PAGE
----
My internship ended the Friday before last, and I’ve spent the last week reflecting on the experience. I’ve been road tripping from Los Angeles to New Orleans, so I’ve had a lot of time to think. When I left the office Friday afternoon, I was overwhelmed with relief, ready to embrace the last few weeks of summer. I think I resented this internship a little bit, particularly towards the end, because I felt like it had robbed me of my summer – my commute was nearly an hour and a half, and I spent six hours at the office every day, so there wasn’t a whole lot of time for much else. I guess I was still stuck in that youthful mindset that summer is supposed to be spent on vacation, swimming, barbequing and roasting marshmellows – all fireworks and sunshine. However, my dad reminded me that he hasn’t had that kind of “summer” since he graduated high school – responsibilities don’t disappear just because it’s beach weather. And as obvious as this may seem, this realization allowed me to see my internship experience in a new light – my whole concept of “summer” has been redefined, so this summer set the bar.
I spent the summer in my little nook in the corner of the office, with my supervisor’s office on my right and the other intern on my left. My responsibilities were not specific – as a “Special Projects Intern”, my job description was fluid, often changing on an as-needed basis. I conducted research, created industry-wide contact lists, contributed to reports, and aided in the coordination and execution of events hosted by New Orleans Business Alliance. The changing nature of my internship was one of my favorite parts – I found the weeks dedicated entirely to research to be tedious, and, to put it bluntly, a little mind-numbing.
As a reminder, the Learning Objectives I had outlined at the beginning of the summer are as follows:
- Learn about potential career paths with an economics degree and network with professionals in different fields.
- Understand the importance of research and planning in a business environment and in impacting economic change.
- Gain confidence in an office setting and in my business abilities.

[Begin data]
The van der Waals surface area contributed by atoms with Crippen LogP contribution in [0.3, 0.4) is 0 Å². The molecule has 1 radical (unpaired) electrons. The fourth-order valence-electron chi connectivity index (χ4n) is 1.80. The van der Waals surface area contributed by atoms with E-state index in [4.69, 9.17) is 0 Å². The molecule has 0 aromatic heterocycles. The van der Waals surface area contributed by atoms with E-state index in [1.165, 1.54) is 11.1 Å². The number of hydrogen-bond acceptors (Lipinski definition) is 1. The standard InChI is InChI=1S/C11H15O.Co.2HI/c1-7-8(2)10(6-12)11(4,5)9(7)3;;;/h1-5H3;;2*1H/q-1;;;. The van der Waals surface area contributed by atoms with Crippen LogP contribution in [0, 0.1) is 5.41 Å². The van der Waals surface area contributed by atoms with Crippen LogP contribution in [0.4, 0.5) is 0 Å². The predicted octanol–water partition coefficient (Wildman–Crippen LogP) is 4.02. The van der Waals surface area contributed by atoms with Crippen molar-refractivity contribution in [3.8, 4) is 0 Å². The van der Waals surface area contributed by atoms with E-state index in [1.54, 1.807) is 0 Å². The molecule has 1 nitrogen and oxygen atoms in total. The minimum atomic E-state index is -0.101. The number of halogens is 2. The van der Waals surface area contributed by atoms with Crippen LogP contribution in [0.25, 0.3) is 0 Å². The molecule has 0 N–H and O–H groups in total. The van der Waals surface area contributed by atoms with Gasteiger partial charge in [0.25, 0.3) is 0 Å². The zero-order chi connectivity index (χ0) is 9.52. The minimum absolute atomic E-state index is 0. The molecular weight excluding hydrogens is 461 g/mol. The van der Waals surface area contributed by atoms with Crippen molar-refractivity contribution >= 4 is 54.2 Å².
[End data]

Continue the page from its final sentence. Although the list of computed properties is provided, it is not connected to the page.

- Utilize the knowledge I’ve accumulated from my academic background and apply it in real life scenarios.
- Become more familiar with the New Orleans economy, and also work towards more personal independence living in this city.
A week or so after the conclusion of my internship, I can assuredly say that I’ve made significant progress in three of these goals: 2, 3, and 5. I have performed an exorbitant amount of research, finding contact informations to assemble resource directories, creating in-house reports with information on different organizations and companies, and other projects. And while the research often seemed pointless to me, something that anyone could do, I know that it allowed different projects being conducted by different departments to run much smoother: information that I had found over the course of hours from dozens of different websites was summarized neatly on a page or two, simple and clear. Though it was not always the most rewarding task, its importance was undeniable. Similarly, thorough planning was crucial: as a relatively new organization, NOLABA still has yet to smooth out some of the kinks in setting universal protocols and procedures, and my supervisor has explained to me how that can hold up projects. She also explained to me all of the planning that goes into coordinating an event, and even had me create a universal event planning checklist, from figuring out a guest list, to setting a theme, to renting technology equipment.
As far as gaining confidence in an office setting, I got to a place about halfway through the summer where I felt like I had earned the right to be there. I was comfortable talking to most of the NOLABA team, I had no problem getting up to stretch my legs when I felt like I needed a break, and I felt like I had developed a good rhythm at work, and I knew when to take initiative and when to ask questions. I would by no means call myself business savvy, but having worked in an office has given me a new working experience beyond the food industry and customer service.